And . . . There’s more! You can enter a contest based on Jeff Kinney and Dav Pilkey’s story starter. Download the contest entry form and create your own brilliant, one-of-a-kind, three-panel ending to Kinney and Pilkey’s original story! One Grand Prize Winner will have his or her entry framed alongside Kinney and Pilkey’s first six panels, autographed by each author. Ten Runners-Up will receive their very own illustrated storytelling extravaganza book collection. So, yeah, you will want to enter that!

Mail your entry by February 14 to:
The Mini-Story Cliff-Hanger Contest
P.O. Box 714
New York, NY, 10013-0714

NO PURCHASE NECESSARY. All students in grades 2 through 8 in a U.S. school who are legal U.S. residents are eligible to enter, except those who have family members employed by Scholastic Inc. Every entry MUST include student name, teacher name, grade/age, school name, address and phone number and mailed to: Mash-Up Mini-Story Cliffhanger Contest, P.O. Box 714, New York, NY, 10013-0714. One (1) Grand Prize Winner (approx. retail value: $300) and ten (10) Runners Up (approximate retail value: $75) will be selected based on clarity of thought, execution and creativity. Winners will be notified on or about March 13, 2014. Void where prohibited.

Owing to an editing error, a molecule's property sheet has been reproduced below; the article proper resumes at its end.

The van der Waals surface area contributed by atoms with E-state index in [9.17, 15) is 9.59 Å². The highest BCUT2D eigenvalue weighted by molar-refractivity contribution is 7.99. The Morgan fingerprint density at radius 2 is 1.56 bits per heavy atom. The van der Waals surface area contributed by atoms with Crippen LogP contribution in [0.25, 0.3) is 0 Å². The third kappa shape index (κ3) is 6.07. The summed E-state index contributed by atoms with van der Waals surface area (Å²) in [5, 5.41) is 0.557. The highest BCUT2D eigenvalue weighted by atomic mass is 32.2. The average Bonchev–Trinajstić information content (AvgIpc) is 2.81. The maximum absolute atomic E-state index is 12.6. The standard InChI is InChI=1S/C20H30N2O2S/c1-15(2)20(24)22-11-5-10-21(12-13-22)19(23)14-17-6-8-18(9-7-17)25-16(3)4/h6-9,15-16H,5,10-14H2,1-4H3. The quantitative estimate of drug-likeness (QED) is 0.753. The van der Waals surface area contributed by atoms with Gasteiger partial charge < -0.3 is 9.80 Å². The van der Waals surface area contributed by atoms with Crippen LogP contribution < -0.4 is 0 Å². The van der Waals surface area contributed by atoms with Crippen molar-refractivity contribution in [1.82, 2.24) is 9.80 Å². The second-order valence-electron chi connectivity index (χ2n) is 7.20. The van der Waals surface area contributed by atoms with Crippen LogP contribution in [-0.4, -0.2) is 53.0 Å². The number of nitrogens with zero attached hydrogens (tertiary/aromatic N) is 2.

image from kids.scholastic.comSonja, STACKS Staffer

May 8, 2013

Artemis Fowl Graphic Novel Review

Posted by at 12:59 am in Graphic Novels, Reads | Permalink

Artemis_fowl_graphicnovel_130 Artemis Fowl Graphic Novel Review

A couple days after reading and reviewing Artemis Fowl, I was walking through the book store
when I saw a graphic novel version of that same book. “Preposterous!” I thought (with a British accent). “Downright farcical.The cheek! To turn Artemis Fowl into a comic. . . well!” OK, I didn’t think that at all; that was pretty much my Artemis Fowl impression. Terrible, I know.

As it happens, I’m actually a big fan of graphic novels. Artemis Fowl is a very
visual book, with lots of descriptions of the fairy world, Artemis’s enormous manor, and crazy fairy inventions tearing Artemis’s manor apart, so I couldn’t resist the urge to pick up the comic and see that world come to life.